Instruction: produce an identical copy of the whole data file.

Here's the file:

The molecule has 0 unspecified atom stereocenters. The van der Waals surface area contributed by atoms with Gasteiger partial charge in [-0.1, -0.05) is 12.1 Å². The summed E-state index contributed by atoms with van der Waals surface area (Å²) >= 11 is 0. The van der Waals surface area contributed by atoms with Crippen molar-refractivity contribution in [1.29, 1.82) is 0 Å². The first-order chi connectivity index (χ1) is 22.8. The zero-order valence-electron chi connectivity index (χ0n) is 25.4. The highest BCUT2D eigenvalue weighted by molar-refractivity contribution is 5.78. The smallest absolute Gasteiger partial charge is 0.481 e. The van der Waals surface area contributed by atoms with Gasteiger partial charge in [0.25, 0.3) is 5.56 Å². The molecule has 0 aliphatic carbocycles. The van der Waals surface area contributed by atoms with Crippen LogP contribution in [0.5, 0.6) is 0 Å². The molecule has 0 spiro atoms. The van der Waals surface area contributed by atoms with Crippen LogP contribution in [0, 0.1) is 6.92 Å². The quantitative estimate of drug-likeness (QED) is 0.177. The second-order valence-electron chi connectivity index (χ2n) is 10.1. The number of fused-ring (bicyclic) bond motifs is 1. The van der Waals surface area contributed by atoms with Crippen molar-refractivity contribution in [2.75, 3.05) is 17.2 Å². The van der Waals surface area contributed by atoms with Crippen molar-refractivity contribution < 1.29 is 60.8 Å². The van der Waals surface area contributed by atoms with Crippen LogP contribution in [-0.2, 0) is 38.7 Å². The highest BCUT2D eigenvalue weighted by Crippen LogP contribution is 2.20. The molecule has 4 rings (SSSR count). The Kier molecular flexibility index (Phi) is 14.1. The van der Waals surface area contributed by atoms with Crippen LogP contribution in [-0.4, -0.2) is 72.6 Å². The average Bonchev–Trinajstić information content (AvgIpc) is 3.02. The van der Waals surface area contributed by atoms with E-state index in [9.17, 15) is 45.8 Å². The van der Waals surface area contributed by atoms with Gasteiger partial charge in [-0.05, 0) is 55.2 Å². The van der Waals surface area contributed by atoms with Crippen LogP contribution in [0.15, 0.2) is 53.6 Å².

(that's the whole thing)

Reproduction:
The molecule has 0 unspecified atom stereocenters. The van der Waals surface area contributed by atoms with Gasteiger partial charge in [-0.1, -0.05) is 12.1 Å². The summed E-state index contributed by atoms with van der Waals surface area (Å²) >= 11 is 0. The van der Waals surface area contributed by atoms with Crippen molar-refractivity contribution in [1.29, 1.82) is 0 Å². The first-order chi connectivity index (χ1) is 22.8. The zero-order valence-electron chi connectivity index (χ0n) is 25.4. The highest BCUT2D eigenvalue weighted by molar-refractivity contribution is 5.78. The smallest absolute Gasteiger partial charge is 0.481 e. The van der Waals surface area contributed by atoms with Gasteiger partial charge in [0.25, 0.3) is 5.56 Å². The molecule has 0 aliphatic carbocycles. The van der Waals surface area contributed by atoms with Crippen LogP contribution in [0.5, 0.6) is 0 Å². The molecule has 0 spiro atoms. The van der Waals surface area contributed by atoms with Crippen LogP contribution in [0, 0.1) is 6.92 Å². The quantitative estimate of drug-likeness (QED) is 0.177. The second-order valence-electron chi connectivity index (χ2n) is 10.1. The number of fused-ring (bicyclic) bond motifs is 1. The van der Waals surface area contributed by atoms with Crippen molar-refractivity contribution in [2.75, 3.05) is 17.2 Å². The van der Waals surface area contributed by atoms with Crippen molar-refractivity contribution < 1.29 is 60.8 Å². The van der Waals surface area contributed by atoms with Crippen LogP contribution in [-0.2, 0) is 38.7 Å². The highest BCUT2D eigenvalue weighted by Crippen LogP contribution is 2.20. The molecule has 4 rings (SSSR count). The Kier molecular flexibility index (Phi) is 14.1. The van der Waals surface area contributed by atoms with Crippen LogP contribution in [-0.4, -0.2) is 72.6 Å². The average Bonchev–Trinajstić information content (AvgIpc) is 3.02. The van der Waals surface area contributed by atoms with E-state index in [9.17, 15) is 45.8 Å². The van der Waals surface area contributed by atoms with Gasteiger partial charge in [-0.05, 0) is 55.2 Å². The van der Waals surface area contributed by atoms with Crippen LogP contribution in [0.15, 0.2) is 53.6 Å².